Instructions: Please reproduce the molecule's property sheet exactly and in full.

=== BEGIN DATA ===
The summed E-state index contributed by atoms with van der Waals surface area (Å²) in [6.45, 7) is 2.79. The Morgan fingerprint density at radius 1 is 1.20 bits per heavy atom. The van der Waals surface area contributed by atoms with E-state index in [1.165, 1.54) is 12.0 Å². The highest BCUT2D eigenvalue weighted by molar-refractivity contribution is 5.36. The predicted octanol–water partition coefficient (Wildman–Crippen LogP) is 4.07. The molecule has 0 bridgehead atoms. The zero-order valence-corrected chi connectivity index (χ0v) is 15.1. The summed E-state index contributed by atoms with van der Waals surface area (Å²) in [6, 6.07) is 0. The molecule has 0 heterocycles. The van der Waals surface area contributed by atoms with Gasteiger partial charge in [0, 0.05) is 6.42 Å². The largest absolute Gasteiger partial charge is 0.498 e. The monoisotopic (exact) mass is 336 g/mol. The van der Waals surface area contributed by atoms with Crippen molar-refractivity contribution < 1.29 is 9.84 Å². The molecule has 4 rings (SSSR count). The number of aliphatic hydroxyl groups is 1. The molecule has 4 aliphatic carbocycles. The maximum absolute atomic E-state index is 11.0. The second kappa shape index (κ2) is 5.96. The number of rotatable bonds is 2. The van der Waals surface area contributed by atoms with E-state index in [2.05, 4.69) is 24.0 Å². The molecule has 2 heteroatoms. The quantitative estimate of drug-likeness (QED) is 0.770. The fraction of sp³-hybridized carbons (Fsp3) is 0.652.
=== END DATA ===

The summed E-state index contributed by atoms with van der Waals surface area (Å²) in [6.45, 7) is 2.79. The Morgan fingerprint density at radius 1 is 1.20 bits per heavy atom. The van der Waals surface area contributed by atoms with E-state index in [1.165, 1.54) is 12.0 Å². The highest BCUT2D eigenvalue weighted by molar-refractivity contribution is 5.36. The predicted octanol–water partition coefficient (Wildman–Crippen LogP) is 4.07. The molecule has 0 bridgehead atoms. The zero-order valence-corrected chi connectivity index (χ0v) is 15.1. The summed E-state index contributed by atoms with van der Waals surface area (Å²) in [6, 6.07) is 0. The molecule has 0 heterocycles. The van der Waals surface area contributed by atoms with Gasteiger partial charge in [0, 0.05) is 6.42 Å². The largest absolute Gasteiger partial charge is 0.498 e. The monoisotopic (exact) mass is 336 g/mol. The van der Waals surface area contributed by atoms with Crippen molar-refractivity contribution < 1.29 is 9.84 Å². The molecule has 4 rings (SSSR count). The number of aliphatic hydroxyl groups is 1. The molecule has 4 aliphatic carbocycles. The maximum absolute atomic E-state index is 11.0. The second kappa shape index (κ2) is 5.96. The number of rotatable bonds is 2. The van der Waals surface area contributed by atoms with E-state index in [2.05, 4.69) is 24.0 Å². The molecule has 2 heteroatoms. The quantitative estimate of drug-likeness (QED) is 0.770. The fraction of sp³-hybridized carbons (Fsp3) is 0.652.